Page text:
In 1995 Spectrum Holobyte did a remarkable job of making a distinctive, enjoyable, and even deep adventure from the exploits of Picard and company. With top notch voice acting, multiple narrative paths, various difficulty settings, challenging puzzles, and gorgeous graphics, Star Trek: The Next Generation "A Final Unity" is definitely a game that Star Trek fans can come back to again and again.
The story behind Star Trek: The Next Generation "A Final Unity" is subtle and sweeping, bringing in many of the elements that make Star Trek: Judgment Rites such a joy to play. The game opens in the exact fashion as an episode of Star Trek: The Next Generation on television (a small touch that makes the game even more immersing). The story begins as the Enterprise finds itself pulled into a dispute between a group of Garidian (friends of the Romulans) political convicts asking for asylum from the Federation and a Garidian warship that is in pursuit.
Playing out in an episodic format, the story initially unfolds in the form of several mini-adventures which run the gamut from saving a damaged space station to solving a whodunit mystery on a nature preserve planet. However, the game soon turns into a larger, movie like extravaganza as it becomes apparent to Picard and his crew that big trouble is afoot in the galaxy. A race against time begins between the Federation, the Romulans, and the Chodak which is an ancient and once powerful race that has ruled the galaxy almost a million years ago but is now thought to be dead. These political powers are trying to locate an ancient artifact of great power known as the Unity Device. It is up to the Starship Enterprise to determine the secret of this device and prevent it from falling into the wrong hands. Whoever wins this race may be the one to determine the evolution of the galaxy for the next million years.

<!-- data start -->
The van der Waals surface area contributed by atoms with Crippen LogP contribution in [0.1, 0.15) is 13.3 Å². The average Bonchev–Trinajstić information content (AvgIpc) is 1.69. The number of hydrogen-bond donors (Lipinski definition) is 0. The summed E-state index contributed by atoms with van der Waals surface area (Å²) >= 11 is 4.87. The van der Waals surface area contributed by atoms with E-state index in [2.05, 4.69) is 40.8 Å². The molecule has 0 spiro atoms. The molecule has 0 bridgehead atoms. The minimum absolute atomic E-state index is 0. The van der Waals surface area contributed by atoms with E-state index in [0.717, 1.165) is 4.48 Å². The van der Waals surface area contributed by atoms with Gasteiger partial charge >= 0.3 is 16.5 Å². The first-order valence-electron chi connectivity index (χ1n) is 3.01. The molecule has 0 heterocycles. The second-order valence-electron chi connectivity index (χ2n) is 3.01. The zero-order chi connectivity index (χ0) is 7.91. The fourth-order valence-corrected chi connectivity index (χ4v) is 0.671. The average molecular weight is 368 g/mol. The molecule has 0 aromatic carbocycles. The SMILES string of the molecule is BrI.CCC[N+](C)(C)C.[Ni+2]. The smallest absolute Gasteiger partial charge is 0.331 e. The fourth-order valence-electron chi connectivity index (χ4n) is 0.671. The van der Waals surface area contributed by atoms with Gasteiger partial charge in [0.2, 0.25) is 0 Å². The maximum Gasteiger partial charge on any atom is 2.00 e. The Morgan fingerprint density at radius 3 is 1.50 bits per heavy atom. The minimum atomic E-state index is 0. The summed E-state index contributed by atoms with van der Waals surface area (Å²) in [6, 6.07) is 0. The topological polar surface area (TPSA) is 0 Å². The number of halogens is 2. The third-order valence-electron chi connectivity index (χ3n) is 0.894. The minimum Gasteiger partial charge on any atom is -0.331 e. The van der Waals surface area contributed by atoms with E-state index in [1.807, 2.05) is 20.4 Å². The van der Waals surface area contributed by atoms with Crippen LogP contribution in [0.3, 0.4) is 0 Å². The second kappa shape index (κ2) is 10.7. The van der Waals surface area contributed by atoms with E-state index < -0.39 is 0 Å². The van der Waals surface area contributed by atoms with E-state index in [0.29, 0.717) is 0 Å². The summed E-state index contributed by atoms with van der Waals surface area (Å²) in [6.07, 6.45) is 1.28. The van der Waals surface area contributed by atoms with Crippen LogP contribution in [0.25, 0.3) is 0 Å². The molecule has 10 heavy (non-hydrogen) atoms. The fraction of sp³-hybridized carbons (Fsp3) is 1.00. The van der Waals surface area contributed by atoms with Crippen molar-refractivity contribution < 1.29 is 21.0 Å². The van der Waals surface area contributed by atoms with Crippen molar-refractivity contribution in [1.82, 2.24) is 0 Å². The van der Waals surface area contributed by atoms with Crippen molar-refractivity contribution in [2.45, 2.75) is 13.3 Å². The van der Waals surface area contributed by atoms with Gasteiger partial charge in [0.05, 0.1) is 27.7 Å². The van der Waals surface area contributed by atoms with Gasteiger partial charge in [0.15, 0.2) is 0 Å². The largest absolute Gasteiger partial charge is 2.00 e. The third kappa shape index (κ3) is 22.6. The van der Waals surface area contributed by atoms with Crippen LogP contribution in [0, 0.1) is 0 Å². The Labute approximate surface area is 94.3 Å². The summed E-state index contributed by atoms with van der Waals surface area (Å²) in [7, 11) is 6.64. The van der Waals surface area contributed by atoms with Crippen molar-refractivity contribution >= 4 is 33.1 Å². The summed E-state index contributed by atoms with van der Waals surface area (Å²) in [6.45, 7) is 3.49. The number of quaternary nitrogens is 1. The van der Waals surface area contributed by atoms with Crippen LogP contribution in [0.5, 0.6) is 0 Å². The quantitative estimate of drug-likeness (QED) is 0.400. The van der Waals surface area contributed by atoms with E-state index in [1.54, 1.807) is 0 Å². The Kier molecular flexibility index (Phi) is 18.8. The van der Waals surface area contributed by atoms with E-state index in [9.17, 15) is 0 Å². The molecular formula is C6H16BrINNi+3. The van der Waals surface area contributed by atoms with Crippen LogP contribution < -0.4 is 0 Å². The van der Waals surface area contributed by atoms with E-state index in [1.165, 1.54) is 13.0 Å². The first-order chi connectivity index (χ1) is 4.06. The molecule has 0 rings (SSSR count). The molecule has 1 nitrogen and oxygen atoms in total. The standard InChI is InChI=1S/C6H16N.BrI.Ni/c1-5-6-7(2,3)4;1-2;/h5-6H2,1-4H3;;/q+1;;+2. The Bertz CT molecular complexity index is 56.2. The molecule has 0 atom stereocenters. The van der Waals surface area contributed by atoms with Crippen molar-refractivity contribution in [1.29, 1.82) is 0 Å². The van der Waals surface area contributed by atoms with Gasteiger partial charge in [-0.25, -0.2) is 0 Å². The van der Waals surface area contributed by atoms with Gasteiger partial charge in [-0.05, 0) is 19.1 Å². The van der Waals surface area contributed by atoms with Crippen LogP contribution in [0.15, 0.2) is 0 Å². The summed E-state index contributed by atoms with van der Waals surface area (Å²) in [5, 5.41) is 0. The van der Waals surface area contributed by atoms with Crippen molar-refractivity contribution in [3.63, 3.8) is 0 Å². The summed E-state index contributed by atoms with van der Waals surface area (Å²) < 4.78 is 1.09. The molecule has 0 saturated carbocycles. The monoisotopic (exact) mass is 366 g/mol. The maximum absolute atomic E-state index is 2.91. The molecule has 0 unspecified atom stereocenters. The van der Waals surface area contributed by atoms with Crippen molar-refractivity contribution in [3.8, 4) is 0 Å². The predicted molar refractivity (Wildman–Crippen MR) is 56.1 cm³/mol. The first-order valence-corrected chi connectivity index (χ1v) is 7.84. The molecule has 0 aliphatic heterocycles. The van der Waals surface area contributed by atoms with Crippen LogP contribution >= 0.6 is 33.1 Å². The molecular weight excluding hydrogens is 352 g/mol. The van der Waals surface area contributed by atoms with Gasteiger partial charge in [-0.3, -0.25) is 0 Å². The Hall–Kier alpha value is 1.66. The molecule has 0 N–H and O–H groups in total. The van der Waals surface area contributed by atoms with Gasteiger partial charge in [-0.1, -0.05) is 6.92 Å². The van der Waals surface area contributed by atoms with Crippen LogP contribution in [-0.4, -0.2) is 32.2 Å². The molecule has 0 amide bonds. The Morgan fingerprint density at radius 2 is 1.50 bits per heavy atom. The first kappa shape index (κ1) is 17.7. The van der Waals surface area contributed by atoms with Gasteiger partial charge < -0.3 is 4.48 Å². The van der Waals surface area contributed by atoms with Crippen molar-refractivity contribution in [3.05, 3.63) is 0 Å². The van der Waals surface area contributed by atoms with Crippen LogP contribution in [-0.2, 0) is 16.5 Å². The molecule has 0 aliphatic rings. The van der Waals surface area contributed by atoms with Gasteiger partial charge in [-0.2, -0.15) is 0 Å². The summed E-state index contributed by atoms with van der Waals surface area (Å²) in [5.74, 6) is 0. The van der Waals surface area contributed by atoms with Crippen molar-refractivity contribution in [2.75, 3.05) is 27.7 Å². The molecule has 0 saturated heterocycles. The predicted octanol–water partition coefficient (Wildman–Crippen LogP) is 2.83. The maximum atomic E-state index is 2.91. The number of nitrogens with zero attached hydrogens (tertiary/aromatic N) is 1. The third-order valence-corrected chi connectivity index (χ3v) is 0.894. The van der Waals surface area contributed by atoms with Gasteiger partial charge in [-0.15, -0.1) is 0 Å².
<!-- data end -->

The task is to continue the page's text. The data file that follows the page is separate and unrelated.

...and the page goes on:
The production values of this game are top notch for its time. The film clips are impressive, and a "Holodeck" feature inside the game allows you to watch cut scenes again and again to your heart's content. The graphics are well drawn, including all the main characters from Star Trek: The Next Generation that have been rendered in almost perfect fidelity compared with their real life counterparts. Ironically, the only real problem is that there are so much details in many of the background scenes that it is difficult to pick out the hotspots on occasions. The voice acting stands out as one of the best voice tracks ever added to computer games. The game features lifelike 3D animation of the Enterprise crew, authentic digitized sound effects and music, and fully digitized voices of the original cast of the series, excluding Denise Crosby and Wil Wheaton. The principal casts include Patrick Stewart, Jonathan Frakes, Brent Spiner, Marina Sirtis, LaVar Burton, Michael Dorn, and Gates McFadden. Over 60 minutes of audio dialogues have been recorded individually with Patrick Stewart, Brent Spiner, and Marina Sirtis.
Mere words do not begin to describe how impressed I am with the entire story behind this game. Epic in its scope, it feels like I am playing through a extremely well written piece of Star Trek fiction. The story is quite long and twisty and keeps you guessing until the last minute. In the end, is this not what a good adventure is supposed to do? The designers have obviously invested the proper time and resources towards developing the story, which in my opinion, has really yet to be topped by any of the other games based on the Star Trek license.
Star Trek: The Next Generation "A Final Unity" is an excellent game that has an interesting story, decent voice acting, and even semi-nonlinear gameplay. Aside from the annoying battle sequences, it is relatively fast paced since hints are offered frequently and freely to prevent novices from getting stuck. Adding multiple narrative paths is a great way to inject replay value to this title.